It turns out he is castrated...a big relief there.

A relative has begun some serious work with him here and that is going well.  She has worked with horses and various animals and has  a good sense of what they are about.  He responds well to her.   She had him out on a halter again (after we hadn't for a month or so) and we could all tell he was on his best behavior. 

He is so lonely though...I would never raise an animal alone like this if it hadn't been an emergency at the time.  He goes to a big pasture in a week or two and there is a horse there for some companionship and the owner who will work with him daily. 

I think we'll miss him...I like to talk to him in the morning over coffee and sometimes he whinnies and trots over to the fence when I first turn the lights on early am.....his pen is close enough he can see in the kitchen window

oh, and the neighborhood boys try to get him to 'honk'...they all like it that he 'barks' with the dogs in the area.

thanks for all of the advice and links  Bryant!
 
Thyri Gullinvargr
gardener
Posts: 398
Location: Wisconsin, USA Zone 4b-5a
86
books cat dog toxin-ectomy urban
  • Likes 1
  • Mark post as helpful
  • send pies
  • Quote
  • Report post to moderator
Judith Browning wrote: I still am not getting in the pen with him but meeting him at the gate for him to come to me for a brushing and a scratch.

I know of both horse trainers and zoo trainers that do this, especially for unknown or dangerous animals. It's called protected contact and it's possible to train quite a bit without getting into the pen. Zoo trainers even train animals to lean against the cage for blood draws and shots.
 
Judith Browning
Posts: 6028
Location: Arkansas Ozarks zone 7 alluvial,black,deep loam/clay with few rocks, wonderful creek bottom!
398
bike chicken fungi trees urban woodworking
  • Mark post as helpful
  • send pies
  • Quote
  • Report post to moderator
Thyri Gullinvargr wrote:
Judith Browning wrote: I still am not getting in the pen with him but meeting him at the gate for him to come to me for a brushing and a scratch.

I know of both horse trainers and zoo trainers that do this, especially for unknown or dangerous animals. It's called protected contact and it's possible to train quite a bit without getting into the pen. Zoo trainers even train animals to lean against the cage for blood draws and shots.


That is so good to know...he really seems to like it and will move under the brush for us to cover most of him...reversing for the other side.  I know he is smart and seems so willing for the right person to train.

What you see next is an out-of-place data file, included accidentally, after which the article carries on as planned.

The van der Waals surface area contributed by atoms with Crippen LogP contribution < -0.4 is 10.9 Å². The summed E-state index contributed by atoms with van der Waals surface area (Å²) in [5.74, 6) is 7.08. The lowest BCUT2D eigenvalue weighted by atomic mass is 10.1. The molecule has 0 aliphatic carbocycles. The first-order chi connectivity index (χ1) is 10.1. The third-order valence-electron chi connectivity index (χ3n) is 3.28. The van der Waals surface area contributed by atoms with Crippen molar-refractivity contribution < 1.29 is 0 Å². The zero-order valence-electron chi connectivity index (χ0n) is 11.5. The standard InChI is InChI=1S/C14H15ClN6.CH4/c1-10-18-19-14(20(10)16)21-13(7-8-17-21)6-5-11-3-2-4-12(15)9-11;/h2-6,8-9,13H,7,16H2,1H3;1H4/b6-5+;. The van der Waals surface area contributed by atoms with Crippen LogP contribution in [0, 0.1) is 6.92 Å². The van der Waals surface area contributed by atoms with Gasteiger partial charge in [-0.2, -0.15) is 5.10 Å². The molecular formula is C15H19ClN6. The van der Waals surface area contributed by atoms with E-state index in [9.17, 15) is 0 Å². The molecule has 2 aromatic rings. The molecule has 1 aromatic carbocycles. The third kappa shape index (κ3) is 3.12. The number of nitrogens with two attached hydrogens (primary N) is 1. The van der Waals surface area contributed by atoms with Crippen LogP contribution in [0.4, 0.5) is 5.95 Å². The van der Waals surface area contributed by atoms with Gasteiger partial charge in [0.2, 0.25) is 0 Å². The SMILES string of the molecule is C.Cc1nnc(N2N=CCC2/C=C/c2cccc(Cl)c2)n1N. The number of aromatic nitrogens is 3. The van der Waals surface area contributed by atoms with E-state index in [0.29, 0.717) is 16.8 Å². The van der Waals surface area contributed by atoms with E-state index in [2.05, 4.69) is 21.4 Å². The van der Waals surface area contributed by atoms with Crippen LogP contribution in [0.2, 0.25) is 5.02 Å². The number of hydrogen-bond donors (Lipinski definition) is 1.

Bryant RedHawk
garden master
Posts: 3132
Location: Vilonia, Arkansas - Zone 7B/8A stoney, sandy loam soil pH 6.5
253
chicken dog forest garden hugelkultur hunting toxin-ectomy
  • Likes 1
  • Mark post as helpful
  • send pies
  • Quote
  • Report post to moderator
yes, they are social animals and do need some form of companionship. currently donkey donk has two of our dogs, which is pretty wild since everything I have read on donkeys states they don't like canines of any sort.

I'm glad things are working out well Judith, you and Steve be well and happy.

Redhawk
 
Thyri Gullinvargr
gardener
Posts: 398
Location: Wisconsin, USA Zone 4b-5a
86
books cat dog toxin-ectomy urban
  • Likes 1
  • Mark post as helpful
  • send pies
  • Quote
  • Report post to moderator
FYI: Alexandra Kurland, who was one of the first people to write a clicker training book and it was for clicker training horses, has a blog post here where she talks a bit about protective contract: https://theclickercenterblog.com/2015/11/20/2015-clinic-season-an-introduction-to-clicker-training-day-1/. One thing to consider, is that it protects you both. A horse, donkey or whatever is free to move around and get away from you if they feel the need, and obviously you're aware that the reverse is true. That means both of you get to feel safe.
 
Judith Browning
Posts: 6028
Location: Arkansas Ozarks zone 7 alluvial,black,deep loam/clay with few rocks, wonderful creek bottom!
398
bike chicken fungi trees urban woodworking
  • Mark post as helpful
  • send pies
  • Quote
  • Report post to moderator
Thyri Gullinvargr wrote:FYI: Alexandra Kurland, who was one of the first people to write a clicker training book and it was for clicker training horses, has a blog post here where she talks a bit about protective contract: https://theclickercenterblog.com/2015/11/20/2015-clinic-season-an-introduction-to-clicker-training-day-1/. One thing to consider, is that it protects you both. A horse, donkey or whatever is free to move around and get away from you if they feel the need, and obviously you're aware that the reverse is true. That means both of you get to feel safe.


thank you so much...have that lined up to read this afternoon in the heat of the day
 
Thyri Gullinvargr
gardener
Posts: 398
Location: Wisconsin, USA Zone 4b-5a
86
books cat dog toxin-ectomy urban
  • Likes 1
  • Mark post as helpful
  • send pies
  • Quote
  • Report post to moderator
Judith Browning wrote:thank you so much...have that lined up to read this afternoon in the heat of the day

WARNING: If you're interested in training it's easy to get lost in her blog for hours.

I'm a fan of clicker training and have a clicker trained cat. Video proof here: 
  I threw a few videos up several years ago since no one believed me. That's the cutest one.
  • Post Reply Bookmark Topic Watch Topic
  • New Topic
Boost this thread!